What businesses need to do to minimise their risk
For the past decade, the threat of cybercrime has grown and grown. And, while it’s not a new challenge, the number of cyber-attacks faced by Australian businesses are increasing by the year.
According to the Annual Cyber Threat Report published by the Australian Cyber Security Centre (ACSC), calls to the Cyber Security Hotline increased by 15 per cent in the 12 months to June 2022, and over 76,000 reports of cybercrime were made in Australia in the same time frame.
In financial terms, more than $98m was lost to cybercrime in the year to June 2022, an average loss of $64,000 per report, while the average cost per cybercrime report was $39,000 for small businesses, $88,000 for medium sized businesses, and more than $62,000 for large businesses.
Of course, these figures only capture the incidents that were reported. The reality for many businesses is that the fear of reputational damage could cause them to hold off reporting that they’ve been victims of cybercrime – meaning the ‘real’ figures are likely to be significantly higher.
Since the release of the ACSC report, however, both Optus and Medibank have been breached, with the personal information of thousands of Australians released onto the dark web. And, as a result, it’s fair to assume cybercrime figures for the year ending June 2023 will show another increase.
As a result of those high-profile incidents, however, awareness of the threat of cybercrime is high – and increasingly, businesses are looking to standalone cyber insurance as a means of protection against the impact a cyber-attack could have.
And it’s an area that business owners and directors need to pay close attention too – particularly with the recent ASIC increase in the maximum penalty for serious or repeated privacy breaches from $2.2m to $50m (or three times the value of any benefit obtained through the misuse of information, or 30 per cent turnover – whichever is greater).
The onus is firmly on businesses to ensure they have their cyber house in order.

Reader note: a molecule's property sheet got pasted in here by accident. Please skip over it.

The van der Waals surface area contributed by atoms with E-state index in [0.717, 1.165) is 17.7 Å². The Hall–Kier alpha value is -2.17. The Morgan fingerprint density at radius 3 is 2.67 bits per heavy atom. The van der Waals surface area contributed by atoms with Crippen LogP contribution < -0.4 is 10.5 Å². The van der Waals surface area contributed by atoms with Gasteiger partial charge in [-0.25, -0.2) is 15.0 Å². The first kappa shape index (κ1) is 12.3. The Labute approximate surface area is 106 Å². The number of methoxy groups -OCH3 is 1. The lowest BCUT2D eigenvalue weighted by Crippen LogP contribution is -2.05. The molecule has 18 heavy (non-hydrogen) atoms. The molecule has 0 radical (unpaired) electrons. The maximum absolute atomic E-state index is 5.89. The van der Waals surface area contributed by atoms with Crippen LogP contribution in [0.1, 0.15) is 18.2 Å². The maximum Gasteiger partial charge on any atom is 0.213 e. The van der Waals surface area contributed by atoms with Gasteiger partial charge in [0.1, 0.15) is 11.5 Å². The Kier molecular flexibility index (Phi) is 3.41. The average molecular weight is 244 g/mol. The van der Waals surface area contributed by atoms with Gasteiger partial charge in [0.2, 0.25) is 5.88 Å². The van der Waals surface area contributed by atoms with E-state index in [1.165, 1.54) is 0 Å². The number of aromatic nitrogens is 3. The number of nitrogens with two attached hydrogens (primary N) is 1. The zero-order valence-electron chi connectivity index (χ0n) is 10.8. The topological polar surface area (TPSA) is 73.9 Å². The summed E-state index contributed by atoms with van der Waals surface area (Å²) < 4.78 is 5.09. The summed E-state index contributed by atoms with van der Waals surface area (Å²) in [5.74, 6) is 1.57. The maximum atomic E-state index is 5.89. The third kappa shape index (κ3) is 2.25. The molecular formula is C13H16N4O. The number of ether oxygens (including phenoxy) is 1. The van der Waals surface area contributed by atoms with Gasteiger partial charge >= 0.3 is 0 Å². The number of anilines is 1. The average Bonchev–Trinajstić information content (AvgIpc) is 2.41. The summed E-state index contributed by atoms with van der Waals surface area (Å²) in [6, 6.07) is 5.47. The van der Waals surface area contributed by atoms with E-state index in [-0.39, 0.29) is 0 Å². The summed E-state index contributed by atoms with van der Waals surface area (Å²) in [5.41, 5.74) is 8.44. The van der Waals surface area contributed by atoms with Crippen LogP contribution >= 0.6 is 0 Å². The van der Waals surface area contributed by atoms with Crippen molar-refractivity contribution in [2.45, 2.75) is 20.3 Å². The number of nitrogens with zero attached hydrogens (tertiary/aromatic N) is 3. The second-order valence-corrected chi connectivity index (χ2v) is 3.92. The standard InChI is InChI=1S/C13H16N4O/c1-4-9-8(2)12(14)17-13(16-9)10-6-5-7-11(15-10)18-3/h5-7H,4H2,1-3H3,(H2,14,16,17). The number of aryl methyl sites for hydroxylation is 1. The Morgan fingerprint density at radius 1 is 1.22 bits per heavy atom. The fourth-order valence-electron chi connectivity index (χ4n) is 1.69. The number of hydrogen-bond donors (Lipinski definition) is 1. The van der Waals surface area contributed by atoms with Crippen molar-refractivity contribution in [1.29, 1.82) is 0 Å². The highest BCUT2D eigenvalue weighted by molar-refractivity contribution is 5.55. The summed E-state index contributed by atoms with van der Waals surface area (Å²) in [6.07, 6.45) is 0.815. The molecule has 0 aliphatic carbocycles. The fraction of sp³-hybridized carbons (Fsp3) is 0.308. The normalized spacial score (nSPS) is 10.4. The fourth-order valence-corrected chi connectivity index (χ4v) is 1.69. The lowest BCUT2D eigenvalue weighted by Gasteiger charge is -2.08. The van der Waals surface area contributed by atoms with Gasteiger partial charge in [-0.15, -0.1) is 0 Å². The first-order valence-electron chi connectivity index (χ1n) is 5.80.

Having the right safeguards and procedures in place is essential, and insurers will need to see two or multi-factor authentication, software that’s patched and updated regularly, and anti-virus protection. For bigger businesses, intrusion detection and prevention tools and strong email security protocols are critical.
Of course, that’s only part of the story, and the ACSC recommends businesses review the cybersecurity of remote workers, use only reputable cloud service and managed service providers, and set up secure passphrases, as well as regularly back up devices.
It’s also smart to have response plans in place, and businesses are increasingly engaging cyber security experts to help ensure they’ve got everything necessary in place to help ward off a cyber incident.
If you need assistance, a Gow-Gates specialist can work with you immediately to not only achieve better insurance outcomes, but also ensure you have critical areas covered.
Of course, it’s well known that people are the weakest link in the cyber security chain – so a structured staff training program is essential.
In previous years, an annual session on cybersecurity may have been considered adequate. In today’s climate, however, more frequent sessions are required.
The harsh reality, however, is that for the vast majority of businesses, it’s when – rather than if – a cyber-attack takes place.
Having good security measures in place and ensuring staff are well educated and on guard is essential – and cyber insurance can provide valuable backup.
Cyber insurance is there, of course, to protect businesses should all else fail, and as well as providing financial security, many policies offer emergency response, which provides access to specialist legal advice, IT forensic consultants and specialists trained in ransomware negotiation.
Cyber insurance take-up by businesses at present is relatively low – however, with the threat ever increasing, it’s something that businesses need to seriously consider adding to their stack of insurance solutions.
Speak to your Gow-Gates specialist today about how cyber insurance can help protect your business.
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